OAuth as Single Sign On


Today, we're announcing the release of a key part of our authentication infrastructure - id.heroku.com - under the MIT license. This is the service that accepts passwords on login and manages all things OAuth for our API. The repo is now world-readable at https://github.com/heroku/identity . Pull requests welcome.

While OAuth was originally designed to allow service providers to delegate some access on behalf of a customer to a third party, and we do use it that way too, Heroku also uses OAuth for SSO. We'd like to take this opportunity to provide a technical overview.

A quick bit of terminology

We use the term "properties" to refer to public-facing sites owned and...

Heroku is now using Extended Validation SSL Certificates for most of our Heroku-owned applications. This allows you to tell at a glance if an URL belongs to Heroku itself, or is merely hosted on us.

Fancy Pants cert in action

Applications in our legacy “Bamboo” stack are hosted under the heroku.com DNS domain, which has historically made it difficult for people to differentiate between Heroku-owned apps (e.g., id.heroku.com, dashboard.heroku.com) and customer applications. We believe the extra UI indication will prove useful in solving this problem.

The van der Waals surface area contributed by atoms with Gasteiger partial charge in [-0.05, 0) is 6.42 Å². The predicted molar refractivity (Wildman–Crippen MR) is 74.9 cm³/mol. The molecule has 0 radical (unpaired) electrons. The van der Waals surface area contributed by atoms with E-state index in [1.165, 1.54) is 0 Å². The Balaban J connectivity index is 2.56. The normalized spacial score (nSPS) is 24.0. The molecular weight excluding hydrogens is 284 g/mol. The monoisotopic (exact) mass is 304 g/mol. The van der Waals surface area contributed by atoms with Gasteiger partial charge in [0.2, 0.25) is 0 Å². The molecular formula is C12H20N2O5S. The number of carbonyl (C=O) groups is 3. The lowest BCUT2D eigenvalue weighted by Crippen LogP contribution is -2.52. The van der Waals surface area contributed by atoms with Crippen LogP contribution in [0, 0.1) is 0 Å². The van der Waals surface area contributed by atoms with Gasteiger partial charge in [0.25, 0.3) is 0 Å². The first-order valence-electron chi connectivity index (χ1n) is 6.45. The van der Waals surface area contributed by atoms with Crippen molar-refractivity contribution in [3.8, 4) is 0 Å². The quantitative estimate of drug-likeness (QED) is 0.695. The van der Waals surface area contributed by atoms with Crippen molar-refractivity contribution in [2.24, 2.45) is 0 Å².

-Tom Maher
Heroku Security Team

Starting today, Heroku would like to publicly thank all the independent security researchers who have practiced responsible disclosure and helped us remediate issues.

The Heroku Security Researcher Hall of Fame lists these researchers, along with the date of their initial report. If you've found a new security issue on our platform, we'd love to hear from you.

Our intent is for this list to be comprehensive, going back to our beginning. If you’ve reported a vulnerability to us in the past, and you’re either not listed or you’d like your listing changed (e.g., typos, change a link) or removed entirely, just let us know.

Ground Rules:

  • Customer applications are ineligible for...

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